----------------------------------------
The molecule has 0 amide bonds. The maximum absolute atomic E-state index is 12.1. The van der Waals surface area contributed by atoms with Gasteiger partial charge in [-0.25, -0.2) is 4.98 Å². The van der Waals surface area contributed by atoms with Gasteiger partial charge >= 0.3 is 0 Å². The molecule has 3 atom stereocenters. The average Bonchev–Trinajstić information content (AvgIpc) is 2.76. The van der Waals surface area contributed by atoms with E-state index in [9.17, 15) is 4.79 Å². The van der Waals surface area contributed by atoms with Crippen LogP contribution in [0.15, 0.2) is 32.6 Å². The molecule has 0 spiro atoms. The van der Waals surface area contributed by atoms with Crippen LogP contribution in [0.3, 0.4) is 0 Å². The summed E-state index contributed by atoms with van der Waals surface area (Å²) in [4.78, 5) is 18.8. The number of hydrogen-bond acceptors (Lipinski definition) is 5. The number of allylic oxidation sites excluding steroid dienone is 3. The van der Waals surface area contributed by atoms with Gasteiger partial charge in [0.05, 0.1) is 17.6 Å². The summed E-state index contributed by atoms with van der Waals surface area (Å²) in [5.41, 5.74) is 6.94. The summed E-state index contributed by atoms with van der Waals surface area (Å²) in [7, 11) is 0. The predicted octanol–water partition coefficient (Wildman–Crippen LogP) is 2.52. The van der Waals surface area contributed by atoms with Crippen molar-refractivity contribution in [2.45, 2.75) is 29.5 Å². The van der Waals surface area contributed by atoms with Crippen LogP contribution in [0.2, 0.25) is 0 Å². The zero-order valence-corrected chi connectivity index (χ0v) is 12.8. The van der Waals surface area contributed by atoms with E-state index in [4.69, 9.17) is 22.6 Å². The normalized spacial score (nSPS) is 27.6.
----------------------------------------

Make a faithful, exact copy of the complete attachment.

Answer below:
The molecule has 0 amide bonds. The maximum absolute atomic E-state index is 12.1. The van der Waals surface area contributed by atoms with Gasteiger partial charge in [-0.25, -0.2) is 4.98 Å². The van der Waals surface area contributed by atoms with Gasteiger partial charge >= 0.3 is 0 Å². The molecule has 3 atom stereocenters. The average Bonchev–Trinajstić information content (AvgIpc) is 2.76. The van der Waals surface area contributed by atoms with E-state index in [9.17, 15) is 4.79 Å². The van der Waals surface area contributed by atoms with Crippen LogP contribution in [0.15, 0.2) is 32.6 Å². The molecule has 0 spiro atoms. The van der Waals surface area contributed by atoms with Crippen LogP contribution in [0.3, 0.4) is 0 Å². The summed E-state index contributed by atoms with van der Waals surface area (Å²) in [4.78, 5) is 18.8. The number of hydrogen-bond acceptors (Lipinski definition) is 5. The number of allylic oxidation sites excluding steroid dienone is 3. The van der Waals surface area contributed by atoms with Gasteiger partial charge in [0.05, 0.1) is 17.6 Å². The summed E-state index contributed by atoms with van der Waals surface area (Å²) in [5.41, 5.74) is 6.94. The summed E-state index contributed by atoms with van der Waals surface area (Å²) in [7, 11) is 0. The predicted octanol–water partition coefficient (Wildman–Crippen LogP) is 2.52. The van der Waals surface area contributed by atoms with Crippen molar-refractivity contribution in [2.45, 2.75) is 29.5 Å². The van der Waals surface area contributed by atoms with Crippen LogP contribution in [0.2, 0.25) is 0 Å². The zero-order valence-corrected chi connectivity index (χ0v) is 12.8. The van der Waals surface area contributed by atoms with E-state index in [4.69, 9.17) is 22.6 Å². The normalized spacial score (nSPS) is 27.6.